1930 – Rastus Robot & Willie Jr. – Thomas / Kintner (Westinghouse) (American)
Above: Mr. 'Rastus Robot, the most lifelike of mechanical men, conducting a conversation with S. M. Kintner, assistant vice-president of the Westinghouse Co., Mr. Robot needs some prompting, it is true; that is given by the flashlight in his interlocutor's right hand, which controls the "sound-on-film" conversation previously rehearsed.
Here we have 'Rastus playing the role of the junior Wilhelm Tell. He has a rather strained air; and the shot will bring him to his feet with an exclamation of dismay. However, the shot will be made, not with the arrow itself, but with a beam of light. (Photos Westinghouse Electric & Mfg. Co.)
The above two images and the Radio-Craft article courtesy of Linda Paulsen, Thomas Mittelstaedt , and Mark Durenberger from the Pavek Broadcast Museum http://www.museumofbroadcasting.org/
Radio-Craft February 1931 (p469,509)
Mr. 'Rastus Robot
During the electrical and radio exhibitions of the past season, the increasing perfection of those mechanical servants, now popularly called "robots," has been the most spectacular feature. One of the finest yet produced, for human appearance and versatility, is "'Rastus," who is illustrated on the opposite page. He has the powers of speech, of using his hands, of rising and sitting—although, to date, the complicated maneuvers of walking seem to have been a little too much for biped automatons.
(Continued on page 509)
The signals, from which the talented gentleman from East Pittsburgh takes his cues, are given by means of light. The operator who directs his motions is armed with a control tube containing a neon lamp, which is modulated at audio frequency. Throwing the light from this on the proper photo-cell operates the desired relay in the robot. Within its figure is a miniature talking-movie equipment; that is to say, a 16-mm. projector, containing film with appropriate speeches in sequence on the sound track. This is operated at the proper time, and gives 'Rastus a very copious vocabulary- in a rich, baritone voice. A green light operates this sound apparatus, and a red light the motor equipment. This talented performer made his debut before the A.I.E.E, under the chaperonage of L. W. Chubb, research director of the Westinghouse laboratories.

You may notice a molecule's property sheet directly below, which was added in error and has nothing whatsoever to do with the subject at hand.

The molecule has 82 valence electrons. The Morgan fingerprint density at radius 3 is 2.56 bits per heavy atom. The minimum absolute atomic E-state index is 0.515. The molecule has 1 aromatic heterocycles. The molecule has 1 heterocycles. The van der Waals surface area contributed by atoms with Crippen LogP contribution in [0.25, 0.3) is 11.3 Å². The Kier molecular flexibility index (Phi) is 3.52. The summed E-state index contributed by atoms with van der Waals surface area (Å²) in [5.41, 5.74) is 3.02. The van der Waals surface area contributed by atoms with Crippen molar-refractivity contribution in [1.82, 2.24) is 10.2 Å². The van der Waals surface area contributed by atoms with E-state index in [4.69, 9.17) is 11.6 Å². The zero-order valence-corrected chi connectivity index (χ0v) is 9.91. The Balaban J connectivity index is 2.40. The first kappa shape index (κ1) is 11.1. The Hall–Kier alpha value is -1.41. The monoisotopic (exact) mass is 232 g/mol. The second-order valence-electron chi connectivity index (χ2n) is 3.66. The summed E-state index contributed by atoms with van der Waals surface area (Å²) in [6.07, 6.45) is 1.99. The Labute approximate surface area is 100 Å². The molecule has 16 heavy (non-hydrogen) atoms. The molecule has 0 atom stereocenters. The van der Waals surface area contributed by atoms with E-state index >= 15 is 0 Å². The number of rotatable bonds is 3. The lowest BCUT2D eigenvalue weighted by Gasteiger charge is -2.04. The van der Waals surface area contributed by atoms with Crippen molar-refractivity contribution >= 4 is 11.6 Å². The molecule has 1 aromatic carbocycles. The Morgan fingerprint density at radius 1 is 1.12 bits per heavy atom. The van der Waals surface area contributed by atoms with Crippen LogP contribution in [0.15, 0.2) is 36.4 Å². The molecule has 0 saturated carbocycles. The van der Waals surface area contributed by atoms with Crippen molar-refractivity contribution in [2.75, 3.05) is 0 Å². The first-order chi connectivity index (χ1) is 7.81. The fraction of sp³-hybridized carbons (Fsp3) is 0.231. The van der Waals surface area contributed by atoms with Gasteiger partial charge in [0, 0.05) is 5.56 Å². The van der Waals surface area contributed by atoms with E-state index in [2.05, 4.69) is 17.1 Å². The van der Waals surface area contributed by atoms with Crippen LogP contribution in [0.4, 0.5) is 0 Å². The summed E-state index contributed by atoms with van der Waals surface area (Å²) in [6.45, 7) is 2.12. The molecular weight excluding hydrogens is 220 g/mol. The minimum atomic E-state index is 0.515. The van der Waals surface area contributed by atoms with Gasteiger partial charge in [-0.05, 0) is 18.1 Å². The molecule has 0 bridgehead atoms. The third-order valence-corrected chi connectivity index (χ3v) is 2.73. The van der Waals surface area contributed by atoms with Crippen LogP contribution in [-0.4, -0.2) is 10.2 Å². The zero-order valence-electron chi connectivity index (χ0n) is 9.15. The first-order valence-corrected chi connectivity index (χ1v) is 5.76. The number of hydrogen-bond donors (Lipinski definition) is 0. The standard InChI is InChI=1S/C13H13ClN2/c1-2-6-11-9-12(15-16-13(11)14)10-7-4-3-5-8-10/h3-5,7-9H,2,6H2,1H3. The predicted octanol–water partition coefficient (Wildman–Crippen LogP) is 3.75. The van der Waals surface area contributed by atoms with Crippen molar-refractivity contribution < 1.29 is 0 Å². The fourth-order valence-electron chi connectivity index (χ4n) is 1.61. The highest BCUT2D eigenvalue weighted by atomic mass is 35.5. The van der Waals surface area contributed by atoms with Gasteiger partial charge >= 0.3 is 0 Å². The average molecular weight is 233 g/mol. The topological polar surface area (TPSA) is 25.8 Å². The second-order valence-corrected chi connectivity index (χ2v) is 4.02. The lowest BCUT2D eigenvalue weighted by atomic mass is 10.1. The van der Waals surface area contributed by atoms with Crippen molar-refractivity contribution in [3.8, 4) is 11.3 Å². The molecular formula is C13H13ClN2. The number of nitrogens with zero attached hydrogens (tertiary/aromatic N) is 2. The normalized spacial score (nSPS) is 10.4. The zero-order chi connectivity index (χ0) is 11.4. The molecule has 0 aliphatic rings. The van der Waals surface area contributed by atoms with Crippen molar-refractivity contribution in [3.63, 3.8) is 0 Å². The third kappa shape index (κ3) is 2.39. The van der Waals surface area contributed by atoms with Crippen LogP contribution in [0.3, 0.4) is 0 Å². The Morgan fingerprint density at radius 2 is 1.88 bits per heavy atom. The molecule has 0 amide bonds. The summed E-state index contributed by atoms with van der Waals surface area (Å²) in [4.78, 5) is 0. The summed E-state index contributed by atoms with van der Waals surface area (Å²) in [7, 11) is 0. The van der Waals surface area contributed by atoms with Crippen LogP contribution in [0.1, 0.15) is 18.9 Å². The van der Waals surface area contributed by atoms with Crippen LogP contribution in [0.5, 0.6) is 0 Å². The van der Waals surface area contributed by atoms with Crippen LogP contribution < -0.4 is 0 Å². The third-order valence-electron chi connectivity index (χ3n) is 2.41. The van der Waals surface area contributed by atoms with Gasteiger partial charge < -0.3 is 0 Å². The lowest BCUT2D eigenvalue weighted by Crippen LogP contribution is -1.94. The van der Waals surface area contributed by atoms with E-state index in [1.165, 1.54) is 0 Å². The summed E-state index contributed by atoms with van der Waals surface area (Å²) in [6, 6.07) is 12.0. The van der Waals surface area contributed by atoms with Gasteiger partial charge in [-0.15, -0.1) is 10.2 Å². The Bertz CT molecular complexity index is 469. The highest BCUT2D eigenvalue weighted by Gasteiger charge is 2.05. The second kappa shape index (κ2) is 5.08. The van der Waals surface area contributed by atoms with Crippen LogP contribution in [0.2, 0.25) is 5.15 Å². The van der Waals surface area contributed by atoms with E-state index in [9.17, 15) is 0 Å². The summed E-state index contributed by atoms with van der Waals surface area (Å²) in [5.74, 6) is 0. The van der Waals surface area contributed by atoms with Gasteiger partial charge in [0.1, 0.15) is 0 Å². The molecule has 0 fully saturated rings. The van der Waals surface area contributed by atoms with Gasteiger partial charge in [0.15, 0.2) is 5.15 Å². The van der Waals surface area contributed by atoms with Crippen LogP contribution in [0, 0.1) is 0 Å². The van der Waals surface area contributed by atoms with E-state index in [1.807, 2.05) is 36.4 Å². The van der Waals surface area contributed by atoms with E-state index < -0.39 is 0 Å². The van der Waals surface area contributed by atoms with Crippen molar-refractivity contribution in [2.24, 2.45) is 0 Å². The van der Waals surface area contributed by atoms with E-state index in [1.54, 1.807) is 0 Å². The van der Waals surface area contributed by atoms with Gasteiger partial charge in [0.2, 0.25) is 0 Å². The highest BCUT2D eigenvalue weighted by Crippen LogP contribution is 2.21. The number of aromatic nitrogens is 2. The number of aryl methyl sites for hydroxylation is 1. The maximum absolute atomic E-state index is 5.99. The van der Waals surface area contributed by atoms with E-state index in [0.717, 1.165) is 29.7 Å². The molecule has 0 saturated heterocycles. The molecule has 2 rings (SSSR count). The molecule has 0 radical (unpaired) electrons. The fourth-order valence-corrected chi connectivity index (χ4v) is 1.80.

Built by Dr. Phillips Thomas and S. M. Kintner in 1930. He moves (stands up or sits down, bows), talks (6 word vocabulary or sequences), and a photo-electric cell in his head , when activated by a light, in this case a beam from the arrow, is triggered, a gunpowder charge blows the apple off his head. His skin was made from rubber.
The picture above is one one the sharpest I've seen of Rastus. Quite a bit of detail can be gleaned from this. The photo was found on Jim Linderman's web page. The apparatus behind him is the "electric-eye" fire extinguisher.
[Note: The above article spells Kintner's name incorrectly as Kitner .]
from San Antonio Light 06 Sep 1931
The cells can be usedf to start, stop or blow up anything at any distance to which a beam of light or shadow can be thrown, Mr. Kintner performed a modernized version of William Tell and the famous shooting of the apple from the boy's head. In this case the boy was the dummy of a negro; and instead of shooting the arrow, he merely had to point it at the dummy's head. There was a lamp on the arrow which directed a beam in the direction it was aimed. As soon as that light fell on the eyes of the "boy," in whose hollow skull were photo-electric cells, the apple blew off his head by an explosion of gunpowder. The point of the William Tell story was the danger of missing the apple and killing the boy, but with Mr. Kintner's contraption there would have been nothing to it, he could not have missed.
Syracuse Herald 06 May 1935 p3
……………….Rastus Robot, the mechanical man, is the star performer of a demonstration and lecture in charge of Dr. ? Maxwell, of the Electrical Circus. This circus, which amazed throngs for two seasons of the World's Fair, opens with the manufacture of 250,000 volts of artificial lightning, zigzaging from a generator across insulators on a dwarf power transformer tower. The flash has a duration of five-millionths of a second. In a modern version of the William Tell legend, a beam of light shoots an apple off Willie. Jr.'s head—Willie. Jr. being a mechanical boy similar in his mysterious workings to Rastus Robot.
[Note: another occurance of Willie Jr and Rastus from 1935. It's one of two articles I've seen that ever mentions Willie Jr, the boy similar to Rastus. So Willie Jr is another Westinghouse robot only just discovered! There is a possibility that Telelux was eventually called Willie Jr.]
Another article (1930) refers to Rastus Robot as Doctor Thomas' "mechanical slave". Maybe by 1935 Rastus Robot, the negro mechanical slave is becoming politically incorrect already.